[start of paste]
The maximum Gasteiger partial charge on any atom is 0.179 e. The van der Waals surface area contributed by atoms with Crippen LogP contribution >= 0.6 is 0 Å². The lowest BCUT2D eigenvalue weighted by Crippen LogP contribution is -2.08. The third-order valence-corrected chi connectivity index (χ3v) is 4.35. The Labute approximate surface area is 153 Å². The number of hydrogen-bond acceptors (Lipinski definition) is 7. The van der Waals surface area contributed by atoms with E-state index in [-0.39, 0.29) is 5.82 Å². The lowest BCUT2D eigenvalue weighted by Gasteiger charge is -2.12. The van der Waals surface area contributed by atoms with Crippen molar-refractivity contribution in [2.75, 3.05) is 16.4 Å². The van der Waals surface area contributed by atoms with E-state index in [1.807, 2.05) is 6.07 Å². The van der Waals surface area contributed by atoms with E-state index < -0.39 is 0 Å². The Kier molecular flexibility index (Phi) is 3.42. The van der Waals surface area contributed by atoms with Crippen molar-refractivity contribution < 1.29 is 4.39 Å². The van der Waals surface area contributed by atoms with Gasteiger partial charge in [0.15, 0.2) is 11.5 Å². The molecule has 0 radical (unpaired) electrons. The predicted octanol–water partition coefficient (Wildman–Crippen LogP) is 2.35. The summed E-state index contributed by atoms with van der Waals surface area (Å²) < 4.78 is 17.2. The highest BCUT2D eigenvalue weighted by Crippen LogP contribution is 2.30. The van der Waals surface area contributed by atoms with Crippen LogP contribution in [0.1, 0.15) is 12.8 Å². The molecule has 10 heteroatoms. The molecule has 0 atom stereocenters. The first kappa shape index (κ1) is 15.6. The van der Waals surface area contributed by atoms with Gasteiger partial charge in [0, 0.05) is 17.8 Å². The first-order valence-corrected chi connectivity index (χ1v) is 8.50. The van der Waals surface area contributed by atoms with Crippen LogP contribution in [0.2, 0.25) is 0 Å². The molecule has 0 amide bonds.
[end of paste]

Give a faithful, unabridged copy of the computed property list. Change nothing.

The maximum Gasteiger partial charge on any atom is 0.179 e. The van der Waals surface area contributed by atoms with Crippen LogP contribution >= 0.6 is 0 Å². The lowest BCUT2D eigenvalue weighted by Crippen LogP contribution is -2.08. The third-order valence-corrected chi connectivity index (χ3v) is 4.35. The Labute approximate surface area is 153 Å². The number of hydrogen-bond acceptors (Lipinski definition) is 7. The van der Waals surface area contributed by atoms with E-state index in [-0.39, 0.29) is 5.82 Å². The lowest BCUT2D eigenvalue weighted by Gasteiger charge is -2.12. The van der Waals surface area contributed by atoms with Crippen molar-refractivity contribution in [2.75, 3.05) is 16.4 Å². The van der Waals surface area contributed by atoms with E-state index in [1.807, 2.05) is 6.07 Å². The van der Waals surface area contributed by atoms with E-state index < -0.39 is 0 Å². The Kier molecular flexibility index (Phi) is 3.42. The van der Waals surface area contributed by atoms with Crippen molar-refractivity contribution < 1.29 is 4.39 Å². The van der Waals surface area contributed by atoms with Gasteiger partial charge in [0.15, 0.2) is 11.5 Å². The molecule has 0 radical (unpaired) electrons. The predicted octanol–water partition coefficient (Wildman–Crippen LogP) is 2.35. The summed E-state index contributed by atoms with van der Waals surface area (Å²) < 4.78 is 17.2. The highest BCUT2D eigenvalue weighted by Crippen LogP contribution is 2.30. The van der Waals surface area contributed by atoms with Crippen LogP contribution in [0.1, 0.15) is 12.8 Å². The molecule has 10 heteroatoms. The molecule has 0 atom stereocenters. The first kappa shape index (κ1) is 15.6. The van der Waals surface area contributed by atoms with Gasteiger partial charge in [0, 0.05) is 17.8 Å². The first-order valence-corrected chi connectivity index (χ1v) is 8.50. The van der Waals surface area contributed by atoms with Crippen LogP contribution in [0.2, 0.25) is 0 Å². The molecule has 0 amide bonds.